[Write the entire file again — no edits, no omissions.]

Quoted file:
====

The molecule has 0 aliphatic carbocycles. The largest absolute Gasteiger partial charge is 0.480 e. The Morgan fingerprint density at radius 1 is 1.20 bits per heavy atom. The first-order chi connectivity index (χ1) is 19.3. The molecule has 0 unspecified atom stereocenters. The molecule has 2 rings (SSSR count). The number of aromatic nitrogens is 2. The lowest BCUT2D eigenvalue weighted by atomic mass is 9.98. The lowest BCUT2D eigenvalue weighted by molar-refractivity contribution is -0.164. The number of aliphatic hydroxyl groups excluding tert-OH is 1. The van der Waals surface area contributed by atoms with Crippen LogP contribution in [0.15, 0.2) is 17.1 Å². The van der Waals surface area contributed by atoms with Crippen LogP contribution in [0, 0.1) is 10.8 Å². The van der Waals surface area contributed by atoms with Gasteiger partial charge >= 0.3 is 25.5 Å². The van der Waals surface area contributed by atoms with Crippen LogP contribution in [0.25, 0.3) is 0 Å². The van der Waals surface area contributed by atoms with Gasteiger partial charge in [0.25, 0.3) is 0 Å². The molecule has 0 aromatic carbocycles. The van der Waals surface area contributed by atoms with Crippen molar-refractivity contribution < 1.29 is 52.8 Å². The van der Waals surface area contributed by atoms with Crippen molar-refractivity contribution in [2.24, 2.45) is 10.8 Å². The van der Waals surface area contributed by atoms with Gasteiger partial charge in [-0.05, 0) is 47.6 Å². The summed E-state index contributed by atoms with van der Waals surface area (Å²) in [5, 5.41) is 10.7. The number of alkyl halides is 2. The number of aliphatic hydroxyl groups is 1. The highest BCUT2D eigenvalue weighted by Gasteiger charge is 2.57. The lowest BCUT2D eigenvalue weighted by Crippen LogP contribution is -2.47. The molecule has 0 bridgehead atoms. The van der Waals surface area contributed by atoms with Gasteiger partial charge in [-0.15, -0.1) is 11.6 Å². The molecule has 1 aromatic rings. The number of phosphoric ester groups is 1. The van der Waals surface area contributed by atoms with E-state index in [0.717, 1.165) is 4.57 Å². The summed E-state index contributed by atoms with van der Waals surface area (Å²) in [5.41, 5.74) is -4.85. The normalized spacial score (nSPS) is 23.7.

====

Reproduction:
The molecule has 0 aliphatic carbocycles. The largest absolute Gasteiger partial charge is 0.480 e. The Morgan fingerprint density at radius 1 is 1.20 bits per heavy atom. The first-order chi connectivity index (χ1) is 19.3. The molecule has 0 unspecified atom stereocenters. The molecule has 2 rings (SSSR count). The number of aromatic nitrogens is 2. The lowest BCUT2D eigenvalue weighted by atomic mass is 9.98. The lowest BCUT2D eigenvalue weighted by molar-refractivity contribution is -0.164. The number of aliphatic hydroxyl groups excluding tert-OH is 1. The van der Waals surface area contributed by atoms with Crippen LogP contribution in [0.15, 0.2) is 17.1 Å². The van der Waals surface area contributed by atoms with Crippen LogP contribution in [0, 0.1) is 10.8 Å². The van der Waals surface area contributed by atoms with Gasteiger partial charge >= 0.3 is 25.5 Å². The van der Waals surface area contributed by atoms with Crippen LogP contribution in [0.25, 0.3) is 0 Å². The van der Waals surface area contributed by atoms with Gasteiger partial charge in [0.25, 0.3) is 0 Å². The molecule has 0 aromatic carbocycles. The van der Waals surface area contributed by atoms with Crippen molar-refractivity contribution < 1.29 is 52.8 Å². The van der Waals surface area contributed by atoms with Crippen molar-refractivity contribution in [2.24, 2.45) is 10.8 Å². The van der Waals surface area contributed by atoms with Gasteiger partial charge in [-0.05, 0) is 47.6 Å². The summed E-state index contributed by atoms with van der Waals surface area (Å²) in [5, 5.41) is 10.7. The number of alkyl halides is 2. The number of aliphatic hydroxyl groups is 1. The highest BCUT2D eigenvalue weighted by Gasteiger charge is 2.57. The lowest BCUT2D eigenvalue weighted by Crippen LogP contribution is -2.47. The molecule has 0 bridgehead atoms. The van der Waals surface area contributed by atoms with Gasteiger partial charge in [-0.15, -0.1) is 11.6 Å². The molecule has 1 aromatic rings. The number of phosphoric ester groups is 1. The van der Waals surface area contributed by atoms with E-state index in [0.717, 1.165) is 4.57 Å². The summed E-state index contributed by atoms with van der Waals surface area (Å²) in [5.41, 5.74) is -4.85. The normalized spacial score (nSPS) is 23.7.